Monkeypox, a virus that causes painful rashes and flu-like symptoms, is spreading rapidly throughout many parts of the world, including the U.S. To get a fast understanding of how the virus is moving through communities. They show how the method—widely applied to monitor SARS-CoV-2 transmission—could be optimized for monkeypox, potentially detecting as few as seven infections per 100,000 people.
Like SARS-CoV-2, the monkeypox virus can shed from infected people through their feces, urine and saliva. Recently, researchers have detected its DNA in wastewater using polymerase chain reaction (PCR) assays. However, monitoring current monkeypox outbreaks in the U.S. with wastewater-based epidemiology has been limited, despite its success in tracking community-level SARS-CoV-2 prevalence. So, Kyle Bibby and William Chen wanted to evaluate the feasibility of this technique for detecting monkeypox viral DNA in different wastewater scenarios.
The researchers collected information from previous scientific studies about the shedding of monkeypox viral DNA from saliva, stool and urine into wastewater streams. They analyzed that data in combination with people’s daily water usage, concluding that infected people can shed from 13,000 to 208 billion genome copies daily into sewers, with most of that amount coming from stool. These results indicated that a single PCR assay conducted at the lowest level of sensitivity, or 10 genome copies per liter of wastewater, could theoretically detect seven cases out of 100,000 people at the average U.S. wastewater treatment plant. In addition, replicate assays could likely identify even lower infection rates.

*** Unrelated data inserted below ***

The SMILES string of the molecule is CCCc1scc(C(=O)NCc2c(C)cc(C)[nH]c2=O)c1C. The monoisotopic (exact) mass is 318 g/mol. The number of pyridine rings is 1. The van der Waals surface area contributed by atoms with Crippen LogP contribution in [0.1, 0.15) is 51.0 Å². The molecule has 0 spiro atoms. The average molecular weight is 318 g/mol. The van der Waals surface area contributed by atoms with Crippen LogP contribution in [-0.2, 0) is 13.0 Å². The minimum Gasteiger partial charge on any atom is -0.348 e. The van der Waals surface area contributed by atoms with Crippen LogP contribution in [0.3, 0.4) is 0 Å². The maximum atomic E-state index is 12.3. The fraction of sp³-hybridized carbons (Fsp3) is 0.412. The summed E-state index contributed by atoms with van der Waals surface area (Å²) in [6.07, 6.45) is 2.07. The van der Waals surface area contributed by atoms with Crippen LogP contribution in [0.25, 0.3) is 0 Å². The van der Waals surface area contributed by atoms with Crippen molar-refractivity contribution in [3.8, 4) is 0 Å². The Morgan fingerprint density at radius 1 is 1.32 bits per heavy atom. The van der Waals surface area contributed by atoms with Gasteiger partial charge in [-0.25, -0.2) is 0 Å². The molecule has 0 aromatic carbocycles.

Next, the team developed a computer-based strategy to determine the number of PCR assays that would need to be run for wastewater samples collected in the U.S. and other countries, depending on the expected case rates of monkeypox and the desired level of sensitivity. For the U.S., at the average case rate as of July 15, 2022, each sample would need eight replicate assays using a moderately high level of sensitivity to correctly detect monkeypox in the sewage, whereas at a suspected maximum case rate (0.0012%) only four replicates at a lower level of sensitivity would be needed.
Since mid-July, case rates have likely increased, so the researchers predict that a lower number of replicates could be implemented now in the U.S. Although there is a lack of information about monkeypox DNA shedding from humans and its persistence wastewater, the researchers say that their computer model can still be a useful framework for developing robust community monitoring programs.